Yesterday was one of those epic days for pro-liberty activists in New Hampshire. My day: Get driver’s license renewed at DMV and pay $50 for the “privilege to travel” (boo!); make protest signs; don my “this is my protest sock” socks; go to rallies at the state house; then, dinner and a show.
April 20th is traditionally the day when cannabis culture is celebrated at the steps of the state house. Yesterday, in addition, a teachers’ group hosted a demonstration called “Enough” about selective solutions to gun violence in schools. (This is a polite way of saying they weren’t exactly “down” with any pro-gun suggestions.)
I gave a lot of thought to the sign I wanted to take. Something that would get people thinking, hopefully spur conversation, and work at both rallies. I finally settled on “Pro Gun/Anti War.”
At the 420 rally, cannabis activists gave speeches, including Rich Paul, Rick Naya, Representative Caleb Dwyer (LP). I spoke about the importance of personal responsibility, how the federal government’s marijuana policies have hurt ordinary people, and how states’ rights on cannabis (and other things) should prevail. I mentioned my Senate race, and asked people to come talk to me if they had questions about my sign.
Supporters came over afterwards to say they loved it, got it, and wanted to help with my campaign. The first, best thing you can do is tell your friends and neighbors that a real choice exists this November, and that it is important to vote for liberty candidates, even if, or especially if you don’t usually vote.
Voters in District 20 (Manchester Wards 3, 4, 10, 11, and Goffstown) have a choice this November between a ten term incumbent the NHLA calls a “Constitutional Threat,” or me, an emancipator of the individual, a protector of the smallest minority… someone who cares about YOU, the taxpayer. Because I am one.
Before I arrived, according to the honorable Glen Aldrich, this happened: “A state trooper came out and told everyone to leave, many started walking away, Rick Naya tells everyone to come back then tells the trooper cannabis is decriminalized and come give him a ticket and go away. The trooper walked back into state house never to return.”
We held a moment of silence to honor the millions of people who have been harmed by the War on Drugs and then, as is custom, people sparked up at the stroke of 4:20PM.
I wandered over to the “Enough!” rally being held near Main Street. I stood towards the back with my sign, and was joined by a man whose sign read: “Scared of Guns in NH? Move to Massachusetts, ‘The Nanny State!’” The “Enough!” folks didn’t like this and swarmed around us, trying to block our signs. We were joined by a few additional counter-protestors, including a man with a baby swaddled to his chest who said he was glad we were there. “Can I stand with you?” “Yes, please!”
As I listened to the competing chants coming from the different camps–the cannabis activists demanding, “Leave Us Alone!” and the teachers chanting, “Enough!” with calls to “Do Something”–I was struck by this incongruity.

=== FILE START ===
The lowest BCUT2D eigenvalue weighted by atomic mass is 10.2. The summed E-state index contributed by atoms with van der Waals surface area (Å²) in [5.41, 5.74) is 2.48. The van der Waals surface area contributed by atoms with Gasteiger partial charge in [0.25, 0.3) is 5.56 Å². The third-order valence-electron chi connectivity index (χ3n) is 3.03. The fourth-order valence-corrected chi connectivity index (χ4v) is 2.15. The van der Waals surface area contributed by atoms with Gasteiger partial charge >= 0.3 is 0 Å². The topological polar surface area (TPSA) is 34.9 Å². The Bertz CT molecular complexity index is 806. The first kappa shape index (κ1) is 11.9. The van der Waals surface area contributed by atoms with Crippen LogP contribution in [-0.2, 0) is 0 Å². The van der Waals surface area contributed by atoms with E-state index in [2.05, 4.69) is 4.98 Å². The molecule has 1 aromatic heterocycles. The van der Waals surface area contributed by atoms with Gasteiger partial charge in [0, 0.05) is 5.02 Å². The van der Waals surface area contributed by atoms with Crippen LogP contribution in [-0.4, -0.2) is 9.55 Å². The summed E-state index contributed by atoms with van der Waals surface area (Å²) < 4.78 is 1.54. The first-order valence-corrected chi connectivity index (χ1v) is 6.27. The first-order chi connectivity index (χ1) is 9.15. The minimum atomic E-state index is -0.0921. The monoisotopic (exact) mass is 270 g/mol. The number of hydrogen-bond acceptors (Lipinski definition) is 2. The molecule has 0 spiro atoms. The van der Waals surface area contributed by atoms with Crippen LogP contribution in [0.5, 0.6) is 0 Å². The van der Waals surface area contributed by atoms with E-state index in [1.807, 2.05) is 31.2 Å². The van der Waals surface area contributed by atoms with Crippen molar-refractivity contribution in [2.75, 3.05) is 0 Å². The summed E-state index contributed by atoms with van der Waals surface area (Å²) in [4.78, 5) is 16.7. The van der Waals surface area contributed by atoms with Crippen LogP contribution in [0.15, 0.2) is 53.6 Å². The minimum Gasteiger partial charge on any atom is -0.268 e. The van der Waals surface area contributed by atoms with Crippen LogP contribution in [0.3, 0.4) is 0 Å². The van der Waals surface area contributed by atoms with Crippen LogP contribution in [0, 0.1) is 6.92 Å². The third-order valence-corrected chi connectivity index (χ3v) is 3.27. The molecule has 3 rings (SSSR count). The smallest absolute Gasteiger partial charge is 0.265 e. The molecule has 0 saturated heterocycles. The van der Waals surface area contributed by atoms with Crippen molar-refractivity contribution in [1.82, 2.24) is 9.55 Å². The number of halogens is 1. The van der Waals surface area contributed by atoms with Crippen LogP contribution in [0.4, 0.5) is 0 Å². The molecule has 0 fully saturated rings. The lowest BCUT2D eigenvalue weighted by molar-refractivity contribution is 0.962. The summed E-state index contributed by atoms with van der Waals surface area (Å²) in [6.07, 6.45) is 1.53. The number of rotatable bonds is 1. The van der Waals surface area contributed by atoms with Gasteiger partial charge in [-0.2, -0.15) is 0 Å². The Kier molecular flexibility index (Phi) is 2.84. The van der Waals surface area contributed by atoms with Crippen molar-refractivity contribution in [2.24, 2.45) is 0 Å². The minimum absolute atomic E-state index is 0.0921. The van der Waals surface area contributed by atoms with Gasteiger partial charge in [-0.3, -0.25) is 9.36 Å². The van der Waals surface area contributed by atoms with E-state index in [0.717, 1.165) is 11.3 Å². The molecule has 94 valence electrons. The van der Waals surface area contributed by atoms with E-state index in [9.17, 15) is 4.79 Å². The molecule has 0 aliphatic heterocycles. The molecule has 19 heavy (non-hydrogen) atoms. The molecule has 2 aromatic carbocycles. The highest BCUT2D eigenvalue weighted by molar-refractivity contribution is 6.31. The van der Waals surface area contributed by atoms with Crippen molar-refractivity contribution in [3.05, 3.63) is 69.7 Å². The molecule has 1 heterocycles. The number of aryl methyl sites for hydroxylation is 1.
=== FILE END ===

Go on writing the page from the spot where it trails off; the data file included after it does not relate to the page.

THIS is the battle for the heart of New Hampshire.
You can organize society in two ways: Top down (government as a false god, dictating everything) or bottom up (individualism with a few ground rules). Here we had two competing groups feeling equally strongly about their approach: The teachers favoring socialistic answers, more restrictions of INHERENT rights, more nanny statism; the stoners favoring a hands-off approach, desiring less police- and nanny statism.
And there’s the rub: As Granite Staters, we have to decide. We have to decide whether we want to walk this path towards socialism and its undeniably disastrous ends, or whether New Hampshire’s “Live Free or Die” ethos is the very thing that makes our home so uniquely awesome, and that we need to fight to preserve our freedoms.
I believe “free markets, free people, and free enterprise” is worth preserving. I believe our natural rights are worth fighting for. That’s why I am running for office.
I left Concord behind to attend a birthday party of Christine B, the FSP’s former events’ director and PorcFest XI producer. A dozen or so “liberty ladies” met for dinner at Piccolos in downtown Manchester, and then headed to The Palace Theater to see “Mamma Mia!”
At dinner, I mentioned to the wife of a core activist of the New Hampshire Liberty Alliance how much I appreciate the hard work he puts in to creating the weekly Gold Standard that makes pro-liberty recommendations on bills. This dedicated wife teared up, grateful that someone had noticed her husband’s tireless work.
This reminded me how important it is to thank your liberty activists early and often! Tell them you appreciate them! Show your support by donating to your favorite Shire liberty causes: the Free State Project, the New Hampshire Liberty Alliance, the Get Involved PAC, the Foundation for New Hampshire Independence, and my race.
The sold-out musical was fun. Set to the music of ABBA, the audience clapped and sang along. During the rendition of “The Winner Takes It All,” I could barely keep down my own tears.
“I don’t wanna talk
If it makes you feel sad
And I understand
You’ve come to shake my hand
If it makes you feel bad
Seeing me so tense
But you see
The winner takes it all
The winner takes it all
So the winner takes it all
And the loser has to fall
Throw a dice, cold as ice
Way down here, someone dear
Takes it all, has to fall
It seems plain to me.”
If it’s true that the winner takes it all–I’d quibble and say in a free society, where free markets function properly, voluntary exchange benefits ALL parties–then, let’s make sure we win! Our future as Granite Staters of a free state depends on it!